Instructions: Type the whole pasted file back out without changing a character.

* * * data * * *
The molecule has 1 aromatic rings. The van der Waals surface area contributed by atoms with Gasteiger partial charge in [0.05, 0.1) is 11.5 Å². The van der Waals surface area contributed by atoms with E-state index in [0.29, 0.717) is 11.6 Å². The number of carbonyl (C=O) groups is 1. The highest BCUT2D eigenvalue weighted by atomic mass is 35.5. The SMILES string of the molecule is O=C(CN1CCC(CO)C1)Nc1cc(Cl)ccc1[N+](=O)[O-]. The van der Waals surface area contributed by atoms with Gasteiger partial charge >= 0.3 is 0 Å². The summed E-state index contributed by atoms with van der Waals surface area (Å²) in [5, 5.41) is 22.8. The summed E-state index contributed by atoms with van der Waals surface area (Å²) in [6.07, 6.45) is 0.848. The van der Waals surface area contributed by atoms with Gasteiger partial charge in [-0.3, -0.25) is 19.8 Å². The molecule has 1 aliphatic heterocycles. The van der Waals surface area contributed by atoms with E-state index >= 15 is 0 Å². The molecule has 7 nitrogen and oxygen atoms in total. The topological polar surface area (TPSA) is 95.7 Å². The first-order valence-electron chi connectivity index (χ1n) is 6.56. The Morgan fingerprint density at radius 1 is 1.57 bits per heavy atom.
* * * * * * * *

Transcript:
The molecule has 1 aromatic rings. The van der Waals surface area contributed by atoms with Gasteiger partial charge in [0.05, 0.1) is 11.5 Å². The van der Waals surface area contributed by atoms with E-state index in [0.29, 0.717) is 11.6 Å². The number of carbonyl (C=O) groups is 1. The highest BCUT2D eigenvalue weighted by atomic mass is 35.5. The SMILES string of the molecule is O=C(CN1CCC(CO)C1)Nc1cc(Cl)ccc1[N+](=O)[O-]. The van der Waals surface area contributed by atoms with Gasteiger partial charge >= 0.3 is 0 Å². The summed E-state index contributed by atoms with van der Waals surface area (Å²) in [5, 5.41) is 22.8. The summed E-state index contributed by atoms with van der Waals surface area (Å²) in [6.07, 6.45) is 0.848. The van der Waals surface area contributed by atoms with Gasteiger partial charge in [-0.3, -0.25) is 19.8 Å². The molecule has 1 aliphatic heterocycles. The van der Waals surface area contributed by atoms with E-state index >= 15 is 0 Å². The molecule has 7 nitrogen and oxygen atoms in total. The topological polar surface area (TPSA) is 95.7 Å². The first-order valence-electron chi connectivity index (χ1n) is 6.56. The Morgan fingerprint density at radius 1 is 1.57 bits per heavy atom.